abstract = "Leaving the North is the first book that provides a comprehensive survey of Northern Ireland migration since 1921. Based largely on the personal memories of emigrants who left Northern Ireland from the 1920s to the 2000s, the book traces their multigenerational experiences of leaving Northern Ireland and adapting to life abroad, with some later returning to a society still mired in conflict. Contextualised by a review of the statistical and policy record, the emigrants’ stories reveal that contrary to its well-worn image as an inward-looking place – 'such narrow ground' – Northern Ireland has a rather dynamic migration history, demonstrating that its people have long been looking outward as well as inward, well connected with the wider world. But how many departed and where did they go? And what of the Northern Ireland Diaspora? How has the view of the ‘troubled’ homeland from abroad, especially among expatriates, contributed to progress along the road to peace? In addressing these questions, the book treats the relationship between migration, sectarianism and conflict, immigration and racism, repatriation and the Peace Process, with particular attention to the experience of Northern Ireland migrants in the two principal receiving societies – Britain and Canada. With the emigration of young people once again on the increase due to the economic downturn, it is perhaps timely to learn from the experiences of the people who have been ‘leaving the North’ over many decades; not only to acknowledge their departure but in the hope that we might better understand the challenges and opportunities that migration and Diaspora may present.",
keywords = "migration, history, Northern Ireland, conflict, twentieth century, oral history, narratives",
author = "{Devlin Trew}, Johanne",
year = "2013",
month = "8",
day = "31",
language = "English",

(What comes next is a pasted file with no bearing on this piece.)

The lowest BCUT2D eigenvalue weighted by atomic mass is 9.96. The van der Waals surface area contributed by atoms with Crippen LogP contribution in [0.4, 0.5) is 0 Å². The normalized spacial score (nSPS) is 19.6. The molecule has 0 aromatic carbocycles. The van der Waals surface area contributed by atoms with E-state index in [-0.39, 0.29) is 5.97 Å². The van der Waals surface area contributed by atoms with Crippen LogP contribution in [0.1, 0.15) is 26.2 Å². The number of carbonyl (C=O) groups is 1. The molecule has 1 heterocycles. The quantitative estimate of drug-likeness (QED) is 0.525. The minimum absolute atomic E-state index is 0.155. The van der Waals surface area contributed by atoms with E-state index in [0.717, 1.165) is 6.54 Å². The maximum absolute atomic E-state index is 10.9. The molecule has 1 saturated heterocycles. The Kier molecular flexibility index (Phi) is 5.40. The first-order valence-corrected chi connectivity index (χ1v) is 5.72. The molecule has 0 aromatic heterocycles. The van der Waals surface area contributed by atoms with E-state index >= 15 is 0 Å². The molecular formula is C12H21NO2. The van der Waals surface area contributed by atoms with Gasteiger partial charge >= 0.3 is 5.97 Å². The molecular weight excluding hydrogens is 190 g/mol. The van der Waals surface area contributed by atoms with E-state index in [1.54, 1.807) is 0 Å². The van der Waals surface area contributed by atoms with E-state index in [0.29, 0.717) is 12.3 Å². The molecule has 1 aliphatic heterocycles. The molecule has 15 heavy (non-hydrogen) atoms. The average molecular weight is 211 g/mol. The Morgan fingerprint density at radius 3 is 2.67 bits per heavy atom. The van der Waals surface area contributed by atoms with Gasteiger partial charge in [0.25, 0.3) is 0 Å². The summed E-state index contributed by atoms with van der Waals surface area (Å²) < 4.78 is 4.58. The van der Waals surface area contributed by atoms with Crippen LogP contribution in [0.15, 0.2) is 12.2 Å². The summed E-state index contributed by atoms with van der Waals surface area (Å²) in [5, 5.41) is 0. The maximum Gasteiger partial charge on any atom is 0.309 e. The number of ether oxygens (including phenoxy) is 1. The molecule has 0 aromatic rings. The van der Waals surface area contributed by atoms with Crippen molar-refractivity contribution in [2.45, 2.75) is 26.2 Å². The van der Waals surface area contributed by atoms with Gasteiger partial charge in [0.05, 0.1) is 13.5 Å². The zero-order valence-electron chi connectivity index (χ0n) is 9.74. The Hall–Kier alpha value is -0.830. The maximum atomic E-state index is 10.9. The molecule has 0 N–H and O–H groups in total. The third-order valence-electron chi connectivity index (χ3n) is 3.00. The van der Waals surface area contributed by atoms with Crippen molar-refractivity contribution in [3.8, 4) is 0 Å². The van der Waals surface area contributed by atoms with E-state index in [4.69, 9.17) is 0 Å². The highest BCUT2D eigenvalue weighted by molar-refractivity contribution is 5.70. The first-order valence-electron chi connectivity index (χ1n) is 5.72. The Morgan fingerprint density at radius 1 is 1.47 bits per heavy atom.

isbn = "9781846319402",

}

Leaving the North: Migration and Memory, Northern Ireland, 1921-2011. / Devlin Trew, Johanne.

Liverpool, 2013. 368 p.

Research output: Book/ReportBook

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AB - Leaving the North is the first book that provides a comprehensive survey of Northern Ireland migration since 1921. Based largely on the personal memories of emigrants who left Northern Ireland from the 1920s to the 2000s, the book traces their multigenerational experiences of leaving Northern Ireland and adapting to life abroad, with some later returning to a society still mired in conflict. Contextualised by a review of the statistical and policy record, the emigrants’ stories reveal that contrary to its well-worn image as an inward-looking place – 'such narrow ground' – Northern Ireland has a rather dynamic migration history, demonstrating that its people have long been looking outward as well as inward, well connected with the wider world. But how many departed and where did they go? And what of the Northern Ireland Diaspora? How has the view of the ‘troubled’ homeland from abroad, especially among expatriates, contributed to progress along the road to peace? In addressing these questions, the book treats the relationship between migration, sectarianism and conflict, immigration and racism, repatriation and the Peace Process, with particular attention to the experience of Northern Ireland migrants in the two principal receiving societies – Britain and Canada. With the emigration of young people once again on the increase due to the economic downturn, it is perhaps timely to learn from the experiences of the people who have been ‘leaving the North’ over many decades; not only to acknowledge their departure but in the hope that we might better understand the challenges and opportunities that migration and Diaspora may present.